Downtown (C.B.D.)


Subdivisions

The first addition to the town, west of Fourth Street, appeared in 1816. It was called "Lucas Addition on the Hill" and reached west to Seventh Street from St. Charles to Spruce. J. B. C. Lucas, who purchased this part of the old Commonfield, set aside the present block now occupied by the Old Courthouse as a public square. He also donated a space for a public market along what is now Twelfth Street between Olive and Chestnut.

Subdivision activity "on the Hill" increased appreciably after St. Louis became a city in 1822, when land owners such as Lucas, William C. Christy and Jeremiah Connor platted new additions. Connor acquired a long narrow strip 380 feet wide from Fourth Street to the western limit of the Commonfield at what is now Jefferson Avenue. Along its center he laid out the present Washington Avenue with 150 foot deep lots on each side, but with no provision for cross streets. Later these were cut through by condemnation. Lack of regulation led to many irregularities in street locations and block sizes in these early subdivisions creating traffic problems to be corrected by cut-offs and street widenings in later years.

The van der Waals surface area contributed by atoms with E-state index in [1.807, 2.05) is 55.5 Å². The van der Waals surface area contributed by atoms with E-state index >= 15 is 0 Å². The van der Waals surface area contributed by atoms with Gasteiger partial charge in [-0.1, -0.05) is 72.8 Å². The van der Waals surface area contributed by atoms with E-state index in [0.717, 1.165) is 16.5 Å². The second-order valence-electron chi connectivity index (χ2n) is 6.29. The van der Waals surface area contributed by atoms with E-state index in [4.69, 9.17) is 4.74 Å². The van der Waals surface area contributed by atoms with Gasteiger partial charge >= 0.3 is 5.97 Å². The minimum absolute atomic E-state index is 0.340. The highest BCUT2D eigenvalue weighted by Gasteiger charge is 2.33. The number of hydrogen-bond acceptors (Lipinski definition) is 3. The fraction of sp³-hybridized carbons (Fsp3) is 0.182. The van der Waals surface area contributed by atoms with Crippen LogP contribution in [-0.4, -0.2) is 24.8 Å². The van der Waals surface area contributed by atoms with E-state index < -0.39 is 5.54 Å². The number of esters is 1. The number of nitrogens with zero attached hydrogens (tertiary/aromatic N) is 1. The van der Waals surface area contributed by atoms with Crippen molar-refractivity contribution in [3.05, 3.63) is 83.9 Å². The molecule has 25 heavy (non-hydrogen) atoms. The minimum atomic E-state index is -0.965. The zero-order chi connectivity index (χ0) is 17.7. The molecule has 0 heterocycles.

However, the streets "on the Hill" were wider than those in the old town and by 1829 several had been paved and the limestone bluff had been graded to provide access to the river. About this time, the main roads from the town became better defined. These included what is now Broadway, south to Carondelet and north to the village of North St. Louis. Westwardly, Market Street, Olive Street and the road to St. Charles came into general use. Better access to the river led to the erection of the first warehouses on Front Street along what later became the levee. Main (First) Street began to assume a commercial character by 1830 when several stores supplanted the old French houses, whose owners moved out because of space limitations. They relocated in country places west of Twelfth Street. Thus began the process of decentralization in the City.

The industrial revolution, which had arrived in St. Louis with the arrival of the first steamboat in 1817, was now in full swing. Steamboats lined the levee and steam was in use to propel machinery in many mills and factories in the City, as coal supplanted wood as fuel.